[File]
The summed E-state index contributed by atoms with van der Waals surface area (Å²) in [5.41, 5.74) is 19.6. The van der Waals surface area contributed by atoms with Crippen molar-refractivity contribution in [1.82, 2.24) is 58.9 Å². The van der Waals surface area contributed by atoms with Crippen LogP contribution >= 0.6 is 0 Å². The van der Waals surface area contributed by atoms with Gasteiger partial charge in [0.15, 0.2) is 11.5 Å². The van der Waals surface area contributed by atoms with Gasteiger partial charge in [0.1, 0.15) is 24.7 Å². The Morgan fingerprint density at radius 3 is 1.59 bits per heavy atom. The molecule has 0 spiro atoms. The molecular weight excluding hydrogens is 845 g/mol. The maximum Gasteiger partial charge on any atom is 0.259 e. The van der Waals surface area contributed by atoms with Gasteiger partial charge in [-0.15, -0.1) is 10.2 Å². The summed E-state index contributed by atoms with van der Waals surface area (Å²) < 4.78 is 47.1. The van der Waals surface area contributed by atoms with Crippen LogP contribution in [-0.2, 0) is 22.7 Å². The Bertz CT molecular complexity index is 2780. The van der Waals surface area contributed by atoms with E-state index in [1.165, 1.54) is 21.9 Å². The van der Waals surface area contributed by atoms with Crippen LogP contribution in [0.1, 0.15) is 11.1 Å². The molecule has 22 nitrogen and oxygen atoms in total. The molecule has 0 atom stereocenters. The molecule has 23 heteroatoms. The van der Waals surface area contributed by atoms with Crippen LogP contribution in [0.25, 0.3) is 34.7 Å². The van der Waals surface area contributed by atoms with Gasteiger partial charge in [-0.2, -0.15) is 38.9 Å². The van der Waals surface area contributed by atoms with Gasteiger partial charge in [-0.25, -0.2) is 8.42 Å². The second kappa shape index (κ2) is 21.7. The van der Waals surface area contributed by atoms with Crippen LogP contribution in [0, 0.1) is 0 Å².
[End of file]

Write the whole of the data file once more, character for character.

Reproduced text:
The summed E-state index contributed by atoms with van der Waals surface area (Å²) in [5.41, 5.74) is 19.6. The van der Waals surface area contributed by atoms with Crippen molar-refractivity contribution in [1.82, 2.24) is 58.9 Å². The van der Waals surface area contributed by atoms with Crippen LogP contribution >= 0.6 is 0 Å². The van der Waals surface area contributed by atoms with Gasteiger partial charge in [0.15, 0.2) is 11.5 Å². The van der Waals surface area contributed by atoms with Gasteiger partial charge in [0.1, 0.15) is 24.7 Å². The Morgan fingerprint density at radius 3 is 1.59 bits per heavy atom. The molecule has 0 spiro atoms. The molecular weight excluding hydrogens is 845 g/mol. The maximum Gasteiger partial charge on any atom is 0.259 e. The van der Waals surface area contributed by atoms with Gasteiger partial charge in [-0.15, -0.1) is 10.2 Å². The summed E-state index contributed by atoms with van der Waals surface area (Å²) < 4.78 is 47.1. The van der Waals surface area contributed by atoms with Crippen LogP contribution in [-0.2, 0) is 22.7 Å². The Bertz CT molecular complexity index is 2780. The van der Waals surface area contributed by atoms with E-state index in [1.165, 1.54) is 21.9 Å². The van der Waals surface area contributed by atoms with Crippen LogP contribution in [0.1, 0.15) is 11.1 Å². The molecule has 22 nitrogen and oxygen atoms in total. The molecule has 0 atom stereocenters. The molecule has 23 heteroatoms. The van der Waals surface area contributed by atoms with Crippen LogP contribution in [0.25, 0.3) is 34.7 Å². The van der Waals surface area contributed by atoms with Gasteiger partial charge in [-0.2, -0.15) is 38.9 Å². The van der Waals surface area contributed by atoms with Gasteiger partial charge in [-0.25, -0.2) is 8.42 Å². The second kappa shape index (κ2) is 21.7. The van der Waals surface area contributed by atoms with Crippen LogP contribution in [0, 0.1) is 0 Å².